iPods are digital hamsters. They're small, they're cute, you want to hold them in your hand. But after a couple of years, they die. For a little while, you're sad, you're confused, you wonder why it had to die so soon. But then you go out and get a new one.
With iPods, like most products these days, it's usually cheaper to buy a new one than get your broken model fixed. So out it goes. And in comes a shiny, new model, with the new ultracool feature that you've been drooling over. But what happens to the iPod you threw out?
Stay Free magazine is calling out to artists - and owners of broken iPods - in a new project called iFrod. Here's how it works...
We hereby announce that Stay Free! is seeking artists and (broken) ipods for an upcoming project about planned obsolescence. Why does the portable player widely considered the hallmark of savvy design typically die in little over a year? Are ipods "made to break"? Or simply, as some critics have suggested, run-of-the-mill e-waste?
If you know someone who owns an iPod, chances are good that you know someone with a broken ipod. Environment groups have taken Apple to task for its dirty practices, and we'd like to join them -- by making lemonade out of lemons.
Here's what we're looking for:
I. TURN (BROKEN) IPODS INTO ART
Transform your broken ipod into something deliciously useless: finger puppet? toy car? coaster? Use your creatively to come with something beautiful, funny, or otherwise engaging. Take a photo and email it us with your contact information at temporary181 at stayfreemagazine.org. Favorite projects will be featured in Stay Free! and ultimately exhibited in New York (venue TBA).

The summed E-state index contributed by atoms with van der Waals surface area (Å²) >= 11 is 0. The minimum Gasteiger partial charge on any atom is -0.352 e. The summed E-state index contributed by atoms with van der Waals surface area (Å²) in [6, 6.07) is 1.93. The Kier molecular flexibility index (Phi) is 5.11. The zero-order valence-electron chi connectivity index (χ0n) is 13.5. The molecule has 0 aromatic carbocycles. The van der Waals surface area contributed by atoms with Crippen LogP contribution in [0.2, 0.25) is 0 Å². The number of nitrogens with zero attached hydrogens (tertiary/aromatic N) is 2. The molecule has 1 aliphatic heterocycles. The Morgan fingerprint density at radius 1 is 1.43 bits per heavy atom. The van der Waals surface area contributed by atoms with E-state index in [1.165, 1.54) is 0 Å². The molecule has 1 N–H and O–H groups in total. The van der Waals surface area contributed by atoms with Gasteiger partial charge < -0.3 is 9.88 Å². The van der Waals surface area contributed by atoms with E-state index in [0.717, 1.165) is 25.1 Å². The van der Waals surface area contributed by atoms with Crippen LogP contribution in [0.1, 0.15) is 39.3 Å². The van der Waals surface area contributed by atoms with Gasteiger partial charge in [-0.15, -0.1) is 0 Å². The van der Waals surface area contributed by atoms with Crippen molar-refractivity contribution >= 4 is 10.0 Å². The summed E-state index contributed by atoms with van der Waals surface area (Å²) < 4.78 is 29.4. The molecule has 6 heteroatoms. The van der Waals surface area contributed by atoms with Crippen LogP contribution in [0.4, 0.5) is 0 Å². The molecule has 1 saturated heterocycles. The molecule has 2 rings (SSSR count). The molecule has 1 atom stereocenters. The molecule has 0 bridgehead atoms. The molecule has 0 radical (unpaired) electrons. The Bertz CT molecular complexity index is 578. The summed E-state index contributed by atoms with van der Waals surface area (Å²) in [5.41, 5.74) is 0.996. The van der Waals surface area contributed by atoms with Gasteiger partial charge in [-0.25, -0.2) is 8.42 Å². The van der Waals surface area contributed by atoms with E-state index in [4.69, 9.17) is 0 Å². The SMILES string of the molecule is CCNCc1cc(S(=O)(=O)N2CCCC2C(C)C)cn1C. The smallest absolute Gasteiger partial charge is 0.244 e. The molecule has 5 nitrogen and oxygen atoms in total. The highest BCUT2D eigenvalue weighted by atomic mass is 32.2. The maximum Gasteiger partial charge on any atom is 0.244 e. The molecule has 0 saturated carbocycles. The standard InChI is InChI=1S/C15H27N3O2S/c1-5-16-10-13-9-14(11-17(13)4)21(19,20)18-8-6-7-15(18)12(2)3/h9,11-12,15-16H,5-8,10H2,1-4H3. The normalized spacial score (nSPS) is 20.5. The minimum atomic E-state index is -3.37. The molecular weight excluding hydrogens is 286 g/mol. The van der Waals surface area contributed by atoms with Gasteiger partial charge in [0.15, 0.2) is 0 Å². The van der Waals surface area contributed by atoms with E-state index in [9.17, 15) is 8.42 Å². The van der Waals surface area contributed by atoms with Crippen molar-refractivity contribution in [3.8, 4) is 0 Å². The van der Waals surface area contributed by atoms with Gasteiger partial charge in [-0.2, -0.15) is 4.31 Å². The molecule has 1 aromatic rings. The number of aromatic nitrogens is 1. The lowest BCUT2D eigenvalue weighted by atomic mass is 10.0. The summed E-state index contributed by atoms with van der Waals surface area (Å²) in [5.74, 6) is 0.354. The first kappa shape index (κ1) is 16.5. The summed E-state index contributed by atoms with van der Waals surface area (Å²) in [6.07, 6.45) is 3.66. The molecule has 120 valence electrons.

Artists unable to find a broken ipod should contact us for assistance (though, due to our limited resources, we recommend asking your peers first).
Deadline: *** Friday, December 8 ***
II. SEND IN YOUR BROKEN IPODS
Don't have time to create something but want to help? Please donate your broken ipods to Stay Free!, a nonprofit organization. Donations are tax deductible. We'll distribute broken ipods to working local artists for this project.
23 Hawthorne Street
Brooklyn, NY 11225
Get the full details here and stay tuned updates on iPod waste/art over at the iFrod site.
This whole project reminds me of a book that's on my list to read - Made to Break by Giles Slade, all about how industries create shorter and shorter life cycles for products so we buy more and more - and throw out more and more and more. You can read more about this book on So Misguided, with links to several reviews.